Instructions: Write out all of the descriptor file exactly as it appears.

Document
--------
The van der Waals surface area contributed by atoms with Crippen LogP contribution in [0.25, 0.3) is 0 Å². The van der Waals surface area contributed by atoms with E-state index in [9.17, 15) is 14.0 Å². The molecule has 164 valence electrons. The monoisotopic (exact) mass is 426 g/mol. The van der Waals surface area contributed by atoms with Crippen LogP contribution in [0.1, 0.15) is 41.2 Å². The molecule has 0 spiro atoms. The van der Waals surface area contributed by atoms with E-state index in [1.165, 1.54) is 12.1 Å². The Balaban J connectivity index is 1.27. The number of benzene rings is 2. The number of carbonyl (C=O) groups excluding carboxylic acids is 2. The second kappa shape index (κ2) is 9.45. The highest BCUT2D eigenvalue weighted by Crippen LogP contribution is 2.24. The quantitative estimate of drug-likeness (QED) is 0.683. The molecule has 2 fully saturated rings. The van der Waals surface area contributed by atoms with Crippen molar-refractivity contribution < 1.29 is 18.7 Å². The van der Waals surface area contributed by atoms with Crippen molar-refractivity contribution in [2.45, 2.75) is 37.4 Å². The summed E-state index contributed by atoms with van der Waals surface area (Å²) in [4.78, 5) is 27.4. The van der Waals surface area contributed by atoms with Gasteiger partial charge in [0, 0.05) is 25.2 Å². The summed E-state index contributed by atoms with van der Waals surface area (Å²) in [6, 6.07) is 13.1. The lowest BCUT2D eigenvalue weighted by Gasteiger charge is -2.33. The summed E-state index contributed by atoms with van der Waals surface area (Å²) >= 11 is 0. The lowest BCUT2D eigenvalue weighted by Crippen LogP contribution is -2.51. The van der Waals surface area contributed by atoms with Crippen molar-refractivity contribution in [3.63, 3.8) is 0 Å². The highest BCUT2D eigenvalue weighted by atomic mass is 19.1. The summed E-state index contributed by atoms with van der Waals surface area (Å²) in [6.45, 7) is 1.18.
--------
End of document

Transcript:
The van der Waals surface area contributed by atoms with Crippen LogP contribution in [0.25, 0.3) is 0 Å². The van der Waals surface area contributed by atoms with E-state index in [9.17, 15) is 14.0 Å². The molecule has 164 valence electrons. The monoisotopic (exact) mass is 426 g/mol. The van der Waals surface area contributed by atoms with Crippen LogP contribution in [0.1, 0.15) is 41.2 Å². The molecule has 0 spiro atoms. The van der Waals surface area contributed by atoms with E-state index in [1.165, 1.54) is 12.1 Å². The Balaban J connectivity index is 1.27. The number of benzene rings is 2. The number of carbonyl (C=O) groups excluding carboxylic acids is 2. The second kappa shape index (κ2) is 9.45. The highest BCUT2D eigenvalue weighted by Crippen LogP contribution is 2.24. The quantitative estimate of drug-likeness (QED) is 0.683. The molecule has 2 fully saturated rings. The van der Waals surface area contributed by atoms with Crippen molar-refractivity contribution < 1.29 is 18.7 Å². The van der Waals surface area contributed by atoms with Crippen molar-refractivity contribution in [2.45, 2.75) is 37.4 Å². The summed E-state index contributed by atoms with van der Waals surface area (Å²) in [4.78, 5) is 27.4. The van der Waals surface area contributed by atoms with Gasteiger partial charge in [0, 0.05) is 25.2 Å². The summed E-state index contributed by atoms with van der Waals surface area (Å²) in [6, 6.07) is 13.1. The lowest BCUT2D eigenvalue weighted by Gasteiger charge is -2.33. The summed E-state index contributed by atoms with van der Waals surface area (Å²) >= 11 is 0. The lowest BCUT2D eigenvalue weighted by Crippen LogP contribution is -2.51. The van der Waals surface area contributed by atoms with Crippen molar-refractivity contribution in [3.63, 3.8) is 0 Å². The highest BCUT2D eigenvalue weighted by atomic mass is 19.1. The summed E-state index contributed by atoms with van der Waals surface area (Å²) in [6.45, 7) is 1.18.